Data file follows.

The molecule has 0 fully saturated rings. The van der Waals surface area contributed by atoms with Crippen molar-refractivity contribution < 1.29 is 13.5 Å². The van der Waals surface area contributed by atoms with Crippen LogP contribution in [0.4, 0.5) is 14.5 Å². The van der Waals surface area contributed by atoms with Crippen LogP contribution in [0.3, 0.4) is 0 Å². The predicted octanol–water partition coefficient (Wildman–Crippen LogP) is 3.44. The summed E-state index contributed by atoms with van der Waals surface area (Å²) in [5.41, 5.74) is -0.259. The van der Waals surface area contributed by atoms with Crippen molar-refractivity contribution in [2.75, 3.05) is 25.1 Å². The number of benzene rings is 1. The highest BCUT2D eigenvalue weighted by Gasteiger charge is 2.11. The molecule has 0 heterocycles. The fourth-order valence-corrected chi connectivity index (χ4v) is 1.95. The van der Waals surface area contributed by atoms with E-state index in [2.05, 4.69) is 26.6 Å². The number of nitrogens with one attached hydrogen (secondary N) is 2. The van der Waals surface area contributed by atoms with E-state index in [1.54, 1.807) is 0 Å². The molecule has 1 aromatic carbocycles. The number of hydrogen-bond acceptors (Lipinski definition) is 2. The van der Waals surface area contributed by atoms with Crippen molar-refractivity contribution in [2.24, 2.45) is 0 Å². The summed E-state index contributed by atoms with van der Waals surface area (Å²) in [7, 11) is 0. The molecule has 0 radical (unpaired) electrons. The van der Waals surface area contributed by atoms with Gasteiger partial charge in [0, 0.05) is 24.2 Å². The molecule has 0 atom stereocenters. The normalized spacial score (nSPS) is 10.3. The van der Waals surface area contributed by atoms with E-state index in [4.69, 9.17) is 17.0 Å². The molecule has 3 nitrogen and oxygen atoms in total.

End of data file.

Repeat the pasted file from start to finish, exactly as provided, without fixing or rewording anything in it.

The molecule has 0 fully saturated rings. The van der Waals surface area contributed by atoms with Crippen molar-refractivity contribution < 1.29 is 13.5 Å². The van der Waals surface area contributed by atoms with Crippen LogP contribution in [0.4, 0.5) is 14.5 Å². The van der Waals surface area contributed by atoms with Crippen LogP contribution in [0.3, 0.4) is 0 Å². The predicted octanol–water partition coefficient (Wildman–Crippen LogP) is 3.44. The summed E-state index contributed by atoms with van der Waals surface area (Å²) in [5.41, 5.74) is -0.259. The van der Waals surface area contributed by atoms with Crippen molar-refractivity contribution in [2.75, 3.05) is 25.1 Å². The number of benzene rings is 1. The highest BCUT2D eigenvalue weighted by Gasteiger charge is 2.11. The molecule has 0 heterocycles. The fourth-order valence-corrected chi connectivity index (χ4v) is 1.95. The van der Waals surface area contributed by atoms with E-state index in [2.05, 4.69) is 26.6 Å². The number of nitrogens with one attached hydrogen (secondary N) is 2. The van der Waals surface area contributed by atoms with E-state index in [1.54, 1.807) is 0 Å². The molecule has 1 aromatic carbocycles. The number of hydrogen-bond acceptors (Lipinski definition) is 2. The van der Waals surface area contributed by atoms with Crippen molar-refractivity contribution in [2.24, 2.45) is 0 Å². The summed E-state index contributed by atoms with van der Waals surface area (Å²) in [7, 11) is 0. The molecule has 0 radical (unpaired) electrons. The van der Waals surface area contributed by atoms with Gasteiger partial charge in [0, 0.05) is 24.2 Å². The molecule has 0 atom stereocenters. The normalized spacial score (nSPS) is 10.3. The van der Waals surface area contributed by atoms with E-state index in [4.69, 9.17) is 17.0 Å². The molecule has 3 nitrogen and oxygen atoms in total.